About 10 years ago, he and his colleagues discovered the answer in another protein, T.G.F.-beta, short for transforming growth factor beta, which tells cells how to behave during development and is used in repairing wounds. The protein’s function depends on fibrillin-1, the very protein that is altered in Marfan syndrome. Normally, fibrillin-1 hooks T.G.F.-beta to connective tissue. But in someone with Marfan, the researchers discovered, the fibrillin-1 is defective, and the process goes awry. Instead of attaching to the connective tissue, T.G.F.-beta drifts away from it. Floating free in the bloodstream, it makes cells behave abnormally, leading to many of the problems caused by Marfan, including excessive growth of the aorta. In short, the rivet model was entirely wrong. That, Dr. Dietz said, was one of the few ?aha’ moments in my life. He tested his theory in mice, giving them the mutated fibrillin-1 gene. Sure enough, levels of the T.G.F. 11) ___ were very high. The mice showed Marfan symptoms, including emphysema, weak skeletal muscles and a thickening of the mitral valve in the heart. He then sought a way to block the function of T.G.F.-beta and found a widely used blood pressure drug, losartan, that did just that. In the mice, the drug prevented features of the syndrome, including ballooning of the aorta. Instead of dying of aortic aneurysms by three months of age, the mice lived a normal life span of two years.
In 2006, the National Heart, Lung, and Blood Institute started a randomized trial based on Dr. Dietz’s work in which some children with Marfan got the drug and others got the standard treatment, with a beta blocker that slows the 12) ___ rate. But Dr. Dietz worried about the children who were most severely affected. Most died in the first few years of life. By the time he finished the clinical trial, they would be dead. They had an unrelenting growth of the aorta, he said. If the drug worked, it could save their lives immediately. I felt compelled to treat them. One morning in 2006, Kari Dostalik of Urbandale, Iowa, whose daughter, Haley, has the disorder, went to a lecture by Dr. Dietz at the annual Marfan syndrome conference. He showed a slide of a boy who had a severe form of Marfan and had been given losartan outside the clinical trial. Ms. Dostalik had met the child and his family at a previous conference. Before treatment, the boy looked weak and tired. But after having taken the drug, she said, he was grinning ear to ear. Even better, Dr. Dietz told the group, as soon as the boy and other children took the drug, their aortas stopped growing. And losartan appeared to reverse some of the disease’s effects. When we heard the word ?reversed,’ Ms. Dostalik said, our first gut reaction was, ?How soon can we get Haley enrolled?’ The study was just beginning, and children would be in it for three years. Neither the families nor the doctors would know which drug they were taking, losartan or the beta blocker. As tempting as it was to just give Haley losartan, Ms. Dostalik said, she and her husband worried about possible side effects, and they wanted to help science find an answer. This was our chance to help the Marfan community, she said. Two years later, Dr. Dietz and his colleagues published data in The New England Journal of Medicine on 17 severely affected children who were given the drug outside the clinical trial. Before they took it, their 13) ___ were growing about three and a half millimeters a year; afterward, the rate slowed to half a millimeter a year.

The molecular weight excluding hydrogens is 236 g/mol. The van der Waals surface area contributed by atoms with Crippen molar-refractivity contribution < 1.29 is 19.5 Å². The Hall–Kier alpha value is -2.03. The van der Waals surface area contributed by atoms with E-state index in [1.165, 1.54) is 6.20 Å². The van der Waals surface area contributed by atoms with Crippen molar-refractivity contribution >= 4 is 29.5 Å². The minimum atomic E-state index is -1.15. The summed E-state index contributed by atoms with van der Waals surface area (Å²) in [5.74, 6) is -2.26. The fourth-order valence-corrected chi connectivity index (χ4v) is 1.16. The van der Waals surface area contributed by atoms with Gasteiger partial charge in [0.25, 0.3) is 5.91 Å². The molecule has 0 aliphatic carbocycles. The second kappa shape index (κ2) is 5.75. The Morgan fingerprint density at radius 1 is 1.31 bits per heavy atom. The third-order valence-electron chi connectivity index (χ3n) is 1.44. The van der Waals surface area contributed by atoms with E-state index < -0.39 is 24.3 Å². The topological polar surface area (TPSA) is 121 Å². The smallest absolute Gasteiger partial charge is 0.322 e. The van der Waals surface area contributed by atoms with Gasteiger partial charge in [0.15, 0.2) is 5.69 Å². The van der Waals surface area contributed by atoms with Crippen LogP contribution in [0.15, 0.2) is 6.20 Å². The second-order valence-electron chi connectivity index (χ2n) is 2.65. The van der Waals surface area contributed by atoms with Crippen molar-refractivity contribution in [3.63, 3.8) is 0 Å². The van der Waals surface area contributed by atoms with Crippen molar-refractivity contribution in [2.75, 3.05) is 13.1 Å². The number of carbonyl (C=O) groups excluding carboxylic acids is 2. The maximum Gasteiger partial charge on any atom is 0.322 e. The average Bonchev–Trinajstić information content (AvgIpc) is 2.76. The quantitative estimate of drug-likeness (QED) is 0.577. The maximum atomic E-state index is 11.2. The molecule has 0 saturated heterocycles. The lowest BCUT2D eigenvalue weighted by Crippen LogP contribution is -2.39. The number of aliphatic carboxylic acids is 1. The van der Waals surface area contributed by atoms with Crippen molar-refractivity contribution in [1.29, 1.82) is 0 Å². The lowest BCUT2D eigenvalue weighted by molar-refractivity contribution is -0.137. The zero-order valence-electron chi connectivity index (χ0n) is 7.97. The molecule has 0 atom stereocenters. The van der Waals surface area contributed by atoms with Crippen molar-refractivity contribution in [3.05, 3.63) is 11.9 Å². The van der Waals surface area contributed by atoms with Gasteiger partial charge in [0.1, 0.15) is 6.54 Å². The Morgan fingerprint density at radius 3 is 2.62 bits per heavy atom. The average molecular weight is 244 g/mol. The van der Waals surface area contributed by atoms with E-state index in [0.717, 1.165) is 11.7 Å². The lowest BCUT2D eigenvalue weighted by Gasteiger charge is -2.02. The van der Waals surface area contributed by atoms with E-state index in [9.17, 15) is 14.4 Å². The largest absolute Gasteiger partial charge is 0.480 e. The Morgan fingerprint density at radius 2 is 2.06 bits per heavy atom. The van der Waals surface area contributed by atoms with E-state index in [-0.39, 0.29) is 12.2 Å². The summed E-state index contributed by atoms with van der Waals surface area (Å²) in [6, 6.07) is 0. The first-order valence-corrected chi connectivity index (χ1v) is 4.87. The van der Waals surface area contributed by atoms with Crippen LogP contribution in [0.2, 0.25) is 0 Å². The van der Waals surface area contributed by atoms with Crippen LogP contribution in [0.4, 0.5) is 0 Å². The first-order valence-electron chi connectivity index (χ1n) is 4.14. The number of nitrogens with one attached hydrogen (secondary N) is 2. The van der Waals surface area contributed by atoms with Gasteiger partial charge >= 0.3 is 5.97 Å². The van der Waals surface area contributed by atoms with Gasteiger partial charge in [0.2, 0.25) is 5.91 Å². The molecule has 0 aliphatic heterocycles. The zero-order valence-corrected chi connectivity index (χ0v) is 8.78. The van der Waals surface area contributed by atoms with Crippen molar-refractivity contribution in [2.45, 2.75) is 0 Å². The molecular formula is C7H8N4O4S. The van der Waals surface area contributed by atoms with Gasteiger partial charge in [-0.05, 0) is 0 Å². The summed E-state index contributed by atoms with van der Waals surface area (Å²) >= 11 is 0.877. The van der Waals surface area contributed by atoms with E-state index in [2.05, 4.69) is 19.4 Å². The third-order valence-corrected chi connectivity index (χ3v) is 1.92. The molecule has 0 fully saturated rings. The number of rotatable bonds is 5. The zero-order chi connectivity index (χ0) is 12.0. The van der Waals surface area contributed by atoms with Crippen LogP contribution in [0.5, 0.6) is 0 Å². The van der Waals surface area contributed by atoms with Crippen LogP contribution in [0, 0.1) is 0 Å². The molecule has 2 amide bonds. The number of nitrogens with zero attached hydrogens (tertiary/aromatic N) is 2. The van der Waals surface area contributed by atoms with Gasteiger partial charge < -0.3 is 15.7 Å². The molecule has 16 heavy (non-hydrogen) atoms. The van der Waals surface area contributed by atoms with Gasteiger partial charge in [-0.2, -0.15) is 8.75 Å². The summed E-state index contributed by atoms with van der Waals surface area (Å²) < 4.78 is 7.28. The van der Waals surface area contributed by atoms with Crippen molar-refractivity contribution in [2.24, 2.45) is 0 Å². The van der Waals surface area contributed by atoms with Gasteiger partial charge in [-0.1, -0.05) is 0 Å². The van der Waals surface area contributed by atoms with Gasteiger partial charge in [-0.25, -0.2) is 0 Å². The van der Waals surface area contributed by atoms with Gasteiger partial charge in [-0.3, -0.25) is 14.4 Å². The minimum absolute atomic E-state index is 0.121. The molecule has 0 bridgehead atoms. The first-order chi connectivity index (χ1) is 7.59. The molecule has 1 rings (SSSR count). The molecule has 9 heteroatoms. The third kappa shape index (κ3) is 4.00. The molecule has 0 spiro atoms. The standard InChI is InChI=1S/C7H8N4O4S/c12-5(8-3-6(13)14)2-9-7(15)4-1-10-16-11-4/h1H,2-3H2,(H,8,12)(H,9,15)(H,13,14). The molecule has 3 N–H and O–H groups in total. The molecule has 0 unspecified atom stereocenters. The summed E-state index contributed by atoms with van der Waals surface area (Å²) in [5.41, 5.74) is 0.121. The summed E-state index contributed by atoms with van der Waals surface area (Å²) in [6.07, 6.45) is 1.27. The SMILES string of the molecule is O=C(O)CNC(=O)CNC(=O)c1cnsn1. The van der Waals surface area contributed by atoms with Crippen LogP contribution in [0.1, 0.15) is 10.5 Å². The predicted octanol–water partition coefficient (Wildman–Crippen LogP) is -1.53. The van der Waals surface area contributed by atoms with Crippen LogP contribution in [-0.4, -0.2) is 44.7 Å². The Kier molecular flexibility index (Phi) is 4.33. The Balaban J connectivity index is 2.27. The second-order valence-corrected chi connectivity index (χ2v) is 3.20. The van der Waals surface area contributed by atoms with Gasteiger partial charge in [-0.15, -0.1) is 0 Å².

Some researchers worried that publishing the data might doom efforts to persuade parents to enroll children in the trial when they could get a drug like losartan on their own. But over the next three years, 604 families joined the study, with results expected in the coming months. The Specks enrolled Daniel, and suspect he got 14) ___. His mother said the family saw wonderful changes – everything started to stabilize. Daniel’s aorta had been growing astronomically, she said, and that growth slowed so much that he would not qualify if he tried to enter the trial today. He also developed better muscle tone and more body fat.